Develop technology platform to transform the diagnosing, monitoring and treating of opioid use disorders

Period of Performance: 08/01/2017 - 07/30/2018

$236K

Phase 1 STTR

Recipient Firm

Mentor on the Go LLC
SAN DIEGO, CA 92130
Principal Investigator

Abstract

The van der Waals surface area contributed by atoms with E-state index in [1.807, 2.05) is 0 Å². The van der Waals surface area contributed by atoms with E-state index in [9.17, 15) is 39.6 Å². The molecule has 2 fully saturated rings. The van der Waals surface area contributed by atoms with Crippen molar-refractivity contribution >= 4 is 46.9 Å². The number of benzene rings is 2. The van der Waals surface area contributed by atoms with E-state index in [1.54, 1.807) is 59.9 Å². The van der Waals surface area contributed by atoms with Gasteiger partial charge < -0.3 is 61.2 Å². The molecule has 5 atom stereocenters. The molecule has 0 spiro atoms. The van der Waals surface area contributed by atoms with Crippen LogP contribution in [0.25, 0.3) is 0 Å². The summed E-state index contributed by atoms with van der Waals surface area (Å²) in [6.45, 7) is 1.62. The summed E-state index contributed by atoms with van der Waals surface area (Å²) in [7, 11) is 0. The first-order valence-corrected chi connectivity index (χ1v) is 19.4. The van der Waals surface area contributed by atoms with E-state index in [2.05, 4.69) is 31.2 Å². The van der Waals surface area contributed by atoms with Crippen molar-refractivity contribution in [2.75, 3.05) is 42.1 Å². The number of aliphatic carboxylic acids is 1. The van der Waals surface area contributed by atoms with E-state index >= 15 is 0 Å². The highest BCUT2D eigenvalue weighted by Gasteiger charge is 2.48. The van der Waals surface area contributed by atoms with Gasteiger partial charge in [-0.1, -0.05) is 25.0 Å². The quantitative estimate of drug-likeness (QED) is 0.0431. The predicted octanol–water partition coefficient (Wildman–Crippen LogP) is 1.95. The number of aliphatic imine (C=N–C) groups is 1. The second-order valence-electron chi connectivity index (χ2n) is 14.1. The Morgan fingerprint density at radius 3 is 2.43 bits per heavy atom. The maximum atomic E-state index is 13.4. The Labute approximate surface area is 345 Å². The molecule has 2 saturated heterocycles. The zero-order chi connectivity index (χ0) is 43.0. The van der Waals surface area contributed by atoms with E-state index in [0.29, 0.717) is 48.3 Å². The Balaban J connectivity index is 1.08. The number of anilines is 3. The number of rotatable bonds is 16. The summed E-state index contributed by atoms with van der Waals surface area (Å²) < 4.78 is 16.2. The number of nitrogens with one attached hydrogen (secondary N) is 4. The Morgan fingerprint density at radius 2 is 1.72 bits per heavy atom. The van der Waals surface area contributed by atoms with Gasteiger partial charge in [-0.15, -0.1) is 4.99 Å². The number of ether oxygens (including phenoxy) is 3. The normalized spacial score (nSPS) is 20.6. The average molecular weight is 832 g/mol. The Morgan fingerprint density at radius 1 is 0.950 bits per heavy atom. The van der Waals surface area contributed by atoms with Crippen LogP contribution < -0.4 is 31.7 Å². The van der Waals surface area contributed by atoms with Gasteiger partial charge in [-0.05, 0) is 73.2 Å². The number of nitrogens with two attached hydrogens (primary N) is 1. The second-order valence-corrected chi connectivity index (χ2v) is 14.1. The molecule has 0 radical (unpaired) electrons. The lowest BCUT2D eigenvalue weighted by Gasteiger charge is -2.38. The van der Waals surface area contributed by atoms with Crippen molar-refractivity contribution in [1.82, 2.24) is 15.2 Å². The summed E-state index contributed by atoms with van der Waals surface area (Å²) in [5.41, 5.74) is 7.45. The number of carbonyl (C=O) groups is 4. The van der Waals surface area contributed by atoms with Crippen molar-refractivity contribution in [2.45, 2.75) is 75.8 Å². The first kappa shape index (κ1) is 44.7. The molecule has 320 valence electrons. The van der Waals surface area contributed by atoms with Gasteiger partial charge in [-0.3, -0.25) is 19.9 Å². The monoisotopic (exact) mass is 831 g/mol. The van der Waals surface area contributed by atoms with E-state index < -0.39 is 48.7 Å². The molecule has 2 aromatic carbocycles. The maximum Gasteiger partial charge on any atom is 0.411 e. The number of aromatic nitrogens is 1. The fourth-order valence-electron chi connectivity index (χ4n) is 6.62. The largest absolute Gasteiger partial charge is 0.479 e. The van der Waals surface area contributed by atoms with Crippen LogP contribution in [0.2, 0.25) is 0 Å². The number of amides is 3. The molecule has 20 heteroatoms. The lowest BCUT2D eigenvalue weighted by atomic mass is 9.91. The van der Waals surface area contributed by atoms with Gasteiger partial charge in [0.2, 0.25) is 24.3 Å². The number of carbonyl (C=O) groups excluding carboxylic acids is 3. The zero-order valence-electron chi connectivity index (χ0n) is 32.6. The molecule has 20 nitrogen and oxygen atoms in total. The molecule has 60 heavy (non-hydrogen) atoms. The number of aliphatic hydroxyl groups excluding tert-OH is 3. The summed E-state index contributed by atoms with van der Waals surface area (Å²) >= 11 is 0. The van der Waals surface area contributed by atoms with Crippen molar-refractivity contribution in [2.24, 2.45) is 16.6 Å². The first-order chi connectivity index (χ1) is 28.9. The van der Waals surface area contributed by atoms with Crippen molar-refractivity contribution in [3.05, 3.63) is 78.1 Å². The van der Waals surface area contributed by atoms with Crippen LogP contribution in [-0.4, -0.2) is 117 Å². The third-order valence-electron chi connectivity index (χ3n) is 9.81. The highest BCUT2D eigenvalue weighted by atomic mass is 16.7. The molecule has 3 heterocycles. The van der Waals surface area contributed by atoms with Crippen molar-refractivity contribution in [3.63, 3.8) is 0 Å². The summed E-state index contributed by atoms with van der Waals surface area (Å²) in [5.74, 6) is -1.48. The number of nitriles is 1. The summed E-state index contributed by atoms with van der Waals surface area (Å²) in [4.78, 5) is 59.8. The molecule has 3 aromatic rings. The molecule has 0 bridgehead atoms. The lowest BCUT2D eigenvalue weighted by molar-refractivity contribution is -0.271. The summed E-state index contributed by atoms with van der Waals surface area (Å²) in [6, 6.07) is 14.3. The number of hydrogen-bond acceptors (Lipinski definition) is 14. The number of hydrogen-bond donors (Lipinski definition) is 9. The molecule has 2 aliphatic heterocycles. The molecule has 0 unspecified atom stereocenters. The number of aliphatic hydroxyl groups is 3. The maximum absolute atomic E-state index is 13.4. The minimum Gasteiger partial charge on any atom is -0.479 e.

PROJECT ABSTRACT There are two big challenges to reducing the number of substance use disorders (SUDs) in the United States: 1) Almost 90% of the 21.7 million people who suffer from SUDs are never professionally diagnosed and never seek treatment [1] and 2) treatment for the small minority that does seek help is not very effective with relapse rates estimated to be between 65% and 90% within the first year after treatment, depending on the substance that is being misused [2]. The Clinical Addiction Recovery Institute (C.A.R.I.), a Mentor on the Go LLC company, aims to address both of those challenges by developing a continuous monitoring system based on an injectable, subcutaneously implanted biosensor, approximately the size of a grain of rice that can detect and monitor substance use byproducts in the interstitial fluid. The C.A.R.I system for detecting and monitoring substance misuse will integrate wearable sensor technology with an already developed mobile smartphone application that will enable physicians to more easily detect, monitor and treat substance misuse. Currently no other solutions exist that can detect multiple substances and measure them continuously over time. This Phase I project will focus on the detection of an opioid substance and will test the hypothesis that a minimally invasive injectable biosensor with a minimum lifetime of one month can successfully measure a biomarker needed to detect opioid use. Aim 1 of this project will develop a low- power electrochemical injectable biosensor that can communicate wirelessly with a wearable device and smartphone while Aim 2 will involve the selection and development of an electrochemical opioid assay for use in the biosensor. The results from these studies will provide not only the proof of concept that opioid use can be detected in interstitial fluid, but also the basis for the implantable biosensor component of the proposed C.A.R.I. system, which will be a vast improvement over the intermittent monitoring data that is currently available via self- reporting, urine screening, and blood testing. When fully developed, the proposed C.A.R.I. system will enable clinicians to be more precise with dosing and safety planning for opioid use treatment, thereby lowering relapse rates and improving treatment outcomes for patients.